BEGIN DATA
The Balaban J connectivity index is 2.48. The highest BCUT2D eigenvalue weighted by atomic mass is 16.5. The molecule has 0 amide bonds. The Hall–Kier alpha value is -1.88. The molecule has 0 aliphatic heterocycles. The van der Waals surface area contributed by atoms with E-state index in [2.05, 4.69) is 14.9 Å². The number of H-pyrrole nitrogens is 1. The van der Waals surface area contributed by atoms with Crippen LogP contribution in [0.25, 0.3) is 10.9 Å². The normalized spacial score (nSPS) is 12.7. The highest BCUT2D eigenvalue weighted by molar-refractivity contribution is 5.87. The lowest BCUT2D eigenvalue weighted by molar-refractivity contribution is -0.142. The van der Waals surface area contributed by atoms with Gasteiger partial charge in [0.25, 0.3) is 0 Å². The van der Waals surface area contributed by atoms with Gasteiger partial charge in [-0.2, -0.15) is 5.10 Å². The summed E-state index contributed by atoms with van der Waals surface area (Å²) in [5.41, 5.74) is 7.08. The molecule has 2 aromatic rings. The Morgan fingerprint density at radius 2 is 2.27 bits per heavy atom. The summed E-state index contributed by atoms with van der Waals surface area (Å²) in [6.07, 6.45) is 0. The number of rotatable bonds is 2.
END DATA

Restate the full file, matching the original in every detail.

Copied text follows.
The Balaban J connectivity index is 2.48. The highest BCUT2D eigenvalue weighted by atomic mass is 16.5. The molecule has 0 amide bonds. The Hall–Kier alpha value is -1.88. The molecule has 0 aliphatic heterocycles. The van der Waals surface area contributed by atoms with E-state index in [2.05, 4.69) is 14.9 Å². The number of H-pyrrole nitrogens is 1. The van der Waals surface area contributed by atoms with Crippen LogP contribution in [0.25, 0.3) is 10.9 Å². The normalized spacial score (nSPS) is 12.7. The highest BCUT2D eigenvalue weighted by molar-refractivity contribution is 5.87. The lowest BCUT2D eigenvalue weighted by molar-refractivity contribution is -0.142. The van der Waals surface area contributed by atoms with Gasteiger partial charge in [0.25, 0.3) is 0 Å². The van der Waals surface area contributed by atoms with Gasteiger partial charge in [-0.2, -0.15) is 5.10 Å². The summed E-state index contributed by atoms with van der Waals surface area (Å²) in [5.41, 5.74) is 7.08. The molecule has 2 aromatic rings. The Morgan fingerprint density at radius 2 is 2.27 bits per heavy atom. The summed E-state index contributed by atoms with van der Waals surface area (Å²) in [6.07, 6.45) is 0. The number of rotatable bonds is 2.